Six-Time Mr. Olympia Dorian Yates Thinks Mainstream Sports Should Allow Steroids Just Like Pro Bodybuilding
28.07.2015

Six-Time Mr. Olympia Dorian Yates Thinks Mainstream Sports Should Allow Steroids Just Like Pro Bodybuilding

It is not very often that a major newspaper considers asking a professional bodybuilder about what should be done with drug testing in elite sports. Perhaps the best we can hope for is a middle-level tabloid newspaper to take an interest. Well, today is our lucky day. Not only did the United Kingdom’s “Daily Express” newspaper interview a pro bodybuilder, they interviewed one of the greatest bodybuilders in the history of the sport – Dorian Yates.

Yates won the Mr. Olympia contest six consecutive times between 1992 and 1997. The Mr. Olympia is the “super bowl” of bodybuilding. Only three other bodybuilders have won more Mr. Olympia titles. Like Yates, these bodybuilders are household names at least for bodybuilding fans. Ronnie Coleman and Lee Haney each won eight titles and Arnold Schwarzenegger won seven.

Yates may have retired in 1997 but he remains a very popular bodybuilder even to this day. We applaud Gary Chappell of the Daily Express for seeking out an interview with the bodybuilder known as “The Shadow”.

The Daily Express published the Yates interview in five installments. The entire interview is a good read but for the purposes of this article, we’d like to focus on Yates’ remarks regarding anabolic steroids and drug testing in elite sports.

When asked about bodybuilding’s lack of popularity as a mainstream sport, Yates suggests it is not considered a real sport due to its close association with performance-enhancing drugs (PEDs) and particularly anabolic steroids.

“I never see bodybuilding on the sports page and it is not considered to be a sport because of the drug question, because of steroids,” said Yates. “Steroids are used, they are an integral part of professional bodybuilding.”

However, just because bodybuilding is essentially synonymous with steroids, it doesn’t mean that PEDs are not just as integral to success in other sports. Yates thinks the public is naive to think otherwise.

“People see these guys on TV and it is all squeaky clean. But it would be so naive to think that if you could take something that would increase your performance by whatever, two per cent, five per cent, 10 per cent, one per cent, even half a per cent, it is not being used,” Yates said. “People could not afford not to take it.”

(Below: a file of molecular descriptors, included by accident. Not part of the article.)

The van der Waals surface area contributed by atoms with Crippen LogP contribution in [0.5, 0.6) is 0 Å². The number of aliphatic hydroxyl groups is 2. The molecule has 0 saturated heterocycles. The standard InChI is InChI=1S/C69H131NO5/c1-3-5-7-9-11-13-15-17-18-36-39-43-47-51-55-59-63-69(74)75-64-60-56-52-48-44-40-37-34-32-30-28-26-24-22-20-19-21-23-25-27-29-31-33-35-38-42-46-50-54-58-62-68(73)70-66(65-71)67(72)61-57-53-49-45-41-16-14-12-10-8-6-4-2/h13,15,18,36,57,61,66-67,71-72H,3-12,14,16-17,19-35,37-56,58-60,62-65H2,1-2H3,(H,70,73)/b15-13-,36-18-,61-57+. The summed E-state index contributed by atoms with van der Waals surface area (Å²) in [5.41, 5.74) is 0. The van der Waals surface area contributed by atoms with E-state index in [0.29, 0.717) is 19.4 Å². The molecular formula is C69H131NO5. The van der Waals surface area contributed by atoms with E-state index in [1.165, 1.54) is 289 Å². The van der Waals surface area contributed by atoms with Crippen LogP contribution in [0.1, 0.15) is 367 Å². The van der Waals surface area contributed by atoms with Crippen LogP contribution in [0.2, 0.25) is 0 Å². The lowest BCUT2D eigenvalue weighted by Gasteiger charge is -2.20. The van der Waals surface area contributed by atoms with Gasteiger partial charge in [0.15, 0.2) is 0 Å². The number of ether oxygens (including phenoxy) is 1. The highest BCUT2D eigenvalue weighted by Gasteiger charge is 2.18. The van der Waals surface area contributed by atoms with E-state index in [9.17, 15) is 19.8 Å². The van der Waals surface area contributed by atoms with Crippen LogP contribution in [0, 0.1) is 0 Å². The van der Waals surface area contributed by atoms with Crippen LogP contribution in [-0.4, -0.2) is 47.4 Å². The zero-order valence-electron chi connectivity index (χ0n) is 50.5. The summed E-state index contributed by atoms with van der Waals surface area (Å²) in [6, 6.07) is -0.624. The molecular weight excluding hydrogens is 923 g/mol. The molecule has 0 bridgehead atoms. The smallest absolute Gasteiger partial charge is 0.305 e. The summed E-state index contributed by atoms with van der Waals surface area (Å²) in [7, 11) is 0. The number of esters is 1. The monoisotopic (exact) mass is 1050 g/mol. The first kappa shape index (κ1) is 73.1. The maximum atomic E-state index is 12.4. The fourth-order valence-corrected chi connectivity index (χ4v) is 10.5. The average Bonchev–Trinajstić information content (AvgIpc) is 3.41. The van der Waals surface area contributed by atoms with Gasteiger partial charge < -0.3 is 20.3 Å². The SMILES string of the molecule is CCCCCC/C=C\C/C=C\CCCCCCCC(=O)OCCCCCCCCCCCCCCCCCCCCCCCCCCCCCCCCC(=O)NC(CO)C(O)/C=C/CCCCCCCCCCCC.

The difference between steroid use in mainstream sports and steroid use in bodybuilding is honesty. Bodybuilders and the bodybuilding community are generally more honest about the role that drugs play in the sport’s success. Many bodybuilders will be completely honest about their own steroid use and its pervasiveness in bodybuilders. Others with speak in generalities but they still acknowledge that steroid use is an (accepted) part of the sport.

The honesty in bodybuilding is a consequence of the lack of drug testing according to Yates. Since pro bodybuilders are not tested in pro level contests promoted by the International Federation of BodyBuilders (IFBB), competitors are not afraid to be honest about what it takes to succeed in the sport. And it is widely recognized and accepted that this involves steroids.

Yates thinks the excessive drug testing protocols conducted by anti-doping organizations such as the World Anti-Doping Agency (WADA) are a waste of time. Drug testing doesn’t work very well. Most athletes are able to avoid detection. And the drug testing is rarely a deterrent for highly competitive athletes who seek every possible advantage available to them.

“Does anyone seriously think there are no drugs in Olympic sports just because they do some kind of testing?” said Yates. “They are highly competitive sports with highly competitive people and, just with competitive business, people do whatever they can to get ahead…”

Competitive bodybuilders may be inherently more honest about the ubiquitous use of steroids and PEDs in the sport. But Chappell is quick to point out the IFBB has been an official signatory to the WADA Code. Since 2003, the IFBB wants the world to think that it is anti-steroid.

The truth is that the IFBB isn’t really interested in promoting a drug-free sport. Its decision to partner with WADA was merely a marketing move to deflect attention from the widespread use of steroids among the pro ranks. The IFBB only tests amateur bodybuilders for steroids. Professional bodybuilders essentially receive a free pass to use all the PEDs they want.

What would the professional sports and Olympic sports look like if it abolished drug testing and adopted an approach similar to the IFBB’s monitoring, or lack of monitoring, of the pro ranks?

“It would be more honest if testing was abolished, insisted Yates. “With the drug tests throughout the ages, you actually create more of an imbalance because the people with the funding and the doctors can really avoid getting a positive and they will be at a bigger advantage than someone from a poor country or with less facilities. So does testing make it a fairer or even sport?”

Yates insisted that the discontinuation of drug testing and the abolishment of WADA is the best approach. We agree.

Source:

Chappell, G. (July 24, 2015). Ditch drug tests to make sport more honest, claims the UK’s most successful bodybuilder. Retrieved from http://www.express.co.uk/sport/othersport/593322/drug-testing-sport-UK-most-successful-bodybuilder

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